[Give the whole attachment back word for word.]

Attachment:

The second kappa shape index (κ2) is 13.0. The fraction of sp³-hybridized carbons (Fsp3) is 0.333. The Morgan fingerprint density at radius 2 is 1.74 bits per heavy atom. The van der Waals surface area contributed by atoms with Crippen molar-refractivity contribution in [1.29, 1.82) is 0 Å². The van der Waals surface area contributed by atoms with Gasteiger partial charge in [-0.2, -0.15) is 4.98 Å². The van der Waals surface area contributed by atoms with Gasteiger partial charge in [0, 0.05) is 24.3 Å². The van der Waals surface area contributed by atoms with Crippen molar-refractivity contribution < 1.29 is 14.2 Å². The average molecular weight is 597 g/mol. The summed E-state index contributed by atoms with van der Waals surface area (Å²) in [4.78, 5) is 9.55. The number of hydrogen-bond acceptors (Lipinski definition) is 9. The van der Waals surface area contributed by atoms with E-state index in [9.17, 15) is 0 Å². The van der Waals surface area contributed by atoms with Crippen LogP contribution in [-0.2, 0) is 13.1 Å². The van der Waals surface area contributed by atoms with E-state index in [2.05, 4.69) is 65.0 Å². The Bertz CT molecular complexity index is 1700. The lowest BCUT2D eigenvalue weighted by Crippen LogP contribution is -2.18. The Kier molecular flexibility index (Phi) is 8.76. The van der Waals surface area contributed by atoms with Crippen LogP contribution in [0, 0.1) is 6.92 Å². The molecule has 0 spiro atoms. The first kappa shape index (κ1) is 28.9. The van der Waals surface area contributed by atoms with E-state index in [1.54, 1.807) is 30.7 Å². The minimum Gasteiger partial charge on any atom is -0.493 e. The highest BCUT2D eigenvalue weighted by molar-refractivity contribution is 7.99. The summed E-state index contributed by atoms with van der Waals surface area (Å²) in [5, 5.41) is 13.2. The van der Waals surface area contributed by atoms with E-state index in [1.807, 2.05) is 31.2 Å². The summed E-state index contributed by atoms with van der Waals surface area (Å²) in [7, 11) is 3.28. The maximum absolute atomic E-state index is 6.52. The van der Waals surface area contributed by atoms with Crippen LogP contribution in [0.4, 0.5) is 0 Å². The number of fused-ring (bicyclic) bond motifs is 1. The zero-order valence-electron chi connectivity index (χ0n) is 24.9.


The second kappa shape index (κ2) is 13.0. The fraction of sp³-hybridized carbons (Fsp3) is 0.333. The Morgan fingerprint density at radius 2 is 1.74 bits per heavy atom. The van der Waals surface area contributed by atoms with Crippen molar-refractivity contribution in [1.29, 1.82) is 0 Å². The van der Waals surface area contributed by atoms with Gasteiger partial charge in [-0.2, -0.15) is 4.98 Å². The van der Waals surface area contributed by atoms with Gasteiger partial charge in [0, 0.05) is 24.3 Å². The van der Waals surface area contributed by atoms with Crippen molar-refractivity contribution < 1.29 is 14.2 Å². The average molecular weight is 597 g/mol. The summed E-state index contributed by atoms with van der Waals surface area (Å²) in [4.78, 5) is 9.55. The number of hydrogen-bond acceptors (Lipinski definition) is 9. The van der Waals surface area contributed by atoms with E-state index in [9.17, 15) is 0 Å². The van der Waals surface area contributed by atoms with Crippen LogP contribution in [-0.2, 0) is 13.1 Å². The van der Waals surface area contributed by atoms with E-state index in [2.05, 4.69) is 65.0 Å². The Bertz CT molecular complexity index is 1700. The lowest BCUT2D eigenvalue weighted by Crippen LogP contribution is -2.18. The Kier molecular flexibility index (Phi) is 8.76. The van der Waals surface area contributed by atoms with Crippen LogP contribution in [0, 0.1) is 6.92 Å². The molecule has 0 spiro atoms. The first kappa shape index (κ1) is 28.9. The van der Waals surface area contributed by atoms with E-state index in [1.54, 1.807) is 30.7 Å². The minimum Gasteiger partial charge on any atom is -0.493 e. The highest BCUT2D eigenvalue weighted by molar-refractivity contribution is 7.99. The summed E-state index contributed by atoms with van der Waals surface area (Å²) in [5, 5.41) is 13.2. The van der Waals surface area contributed by atoms with E-state index in [1.807, 2.05) is 31.2 Å². The summed E-state index contributed by atoms with van der Waals surface area (Å²) in [7, 11) is 3.28. The maximum absolute atomic E-state index is 6.52. The van der Waals surface area contributed by atoms with Crippen LogP contribution in [0.4, 0.5) is 0 Å². The number of fused-ring (bicyclic) bond motifs is 1. The zero-order valence-electron chi connectivity index (χ0n) is 24.9.